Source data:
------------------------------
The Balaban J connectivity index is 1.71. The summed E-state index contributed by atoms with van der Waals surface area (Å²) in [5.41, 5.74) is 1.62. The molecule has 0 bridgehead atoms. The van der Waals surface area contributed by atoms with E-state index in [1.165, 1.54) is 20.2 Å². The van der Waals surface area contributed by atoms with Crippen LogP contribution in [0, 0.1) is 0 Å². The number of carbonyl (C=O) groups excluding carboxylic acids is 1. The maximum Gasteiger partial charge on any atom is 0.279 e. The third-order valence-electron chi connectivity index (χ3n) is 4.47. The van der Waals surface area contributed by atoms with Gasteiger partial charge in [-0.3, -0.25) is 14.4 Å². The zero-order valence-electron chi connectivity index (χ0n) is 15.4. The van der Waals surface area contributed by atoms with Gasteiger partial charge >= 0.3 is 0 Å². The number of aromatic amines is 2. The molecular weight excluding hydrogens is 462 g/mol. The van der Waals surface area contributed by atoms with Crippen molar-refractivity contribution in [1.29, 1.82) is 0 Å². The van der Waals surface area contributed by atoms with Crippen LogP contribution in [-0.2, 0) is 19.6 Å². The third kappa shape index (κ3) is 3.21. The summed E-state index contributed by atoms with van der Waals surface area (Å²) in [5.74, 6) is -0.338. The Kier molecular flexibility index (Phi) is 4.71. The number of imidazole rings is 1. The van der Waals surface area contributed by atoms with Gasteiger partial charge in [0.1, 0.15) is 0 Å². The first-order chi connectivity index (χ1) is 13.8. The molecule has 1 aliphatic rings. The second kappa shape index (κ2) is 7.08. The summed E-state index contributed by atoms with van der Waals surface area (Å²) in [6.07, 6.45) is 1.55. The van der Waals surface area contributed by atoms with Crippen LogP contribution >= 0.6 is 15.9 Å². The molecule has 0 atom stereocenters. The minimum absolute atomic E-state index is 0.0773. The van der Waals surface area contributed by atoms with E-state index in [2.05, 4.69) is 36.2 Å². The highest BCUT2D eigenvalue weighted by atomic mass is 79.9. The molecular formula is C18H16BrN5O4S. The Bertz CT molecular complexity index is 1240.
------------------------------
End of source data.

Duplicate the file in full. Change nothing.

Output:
The Balaban J connectivity index is 1.71. The summed E-state index contributed by atoms with van der Waals surface area (Å²) in [5.41, 5.74) is 1.62. The molecule has 0 bridgehead atoms. The van der Waals surface area contributed by atoms with E-state index in [1.165, 1.54) is 20.2 Å². The van der Waals surface area contributed by atoms with Crippen LogP contribution in [0, 0.1) is 0 Å². The number of carbonyl (C=O) groups excluding carboxylic acids is 1. The maximum Gasteiger partial charge on any atom is 0.279 e. The third-order valence-electron chi connectivity index (χ3n) is 4.47. The van der Waals surface area contributed by atoms with Gasteiger partial charge in [-0.3, -0.25) is 14.4 Å². The zero-order valence-electron chi connectivity index (χ0n) is 15.4. The van der Waals surface area contributed by atoms with Gasteiger partial charge >= 0.3 is 0 Å². The number of aromatic amines is 2. The molecular weight excluding hydrogens is 462 g/mol. The van der Waals surface area contributed by atoms with Crippen molar-refractivity contribution in [1.29, 1.82) is 0 Å². The van der Waals surface area contributed by atoms with Crippen LogP contribution in [-0.2, 0) is 19.6 Å². The third kappa shape index (κ3) is 3.21. The summed E-state index contributed by atoms with van der Waals surface area (Å²) in [5.74, 6) is -0.338. The Kier molecular flexibility index (Phi) is 4.71. The number of imidazole rings is 1. The van der Waals surface area contributed by atoms with Gasteiger partial charge in [0.1, 0.15) is 0 Å². The first-order chi connectivity index (χ1) is 13.8. The molecule has 1 aliphatic rings. The second kappa shape index (κ2) is 7.08. The summed E-state index contributed by atoms with van der Waals surface area (Å²) in [6.07, 6.45) is 1.55. The van der Waals surface area contributed by atoms with Crippen LogP contribution >= 0.6 is 15.9 Å². The molecule has 0 atom stereocenters. The minimum absolute atomic E-state index is 0.0773. The van der Waals surface area contributed by atoms with E-state index in [2.05, 4.69) is 36.2 Å². The highest BCUT2D eigenvalue weighted by atomic mass is 79.9. The molecular formula is C18H16BrN5O4S. The Bertz CT molecular complexity index is 1240.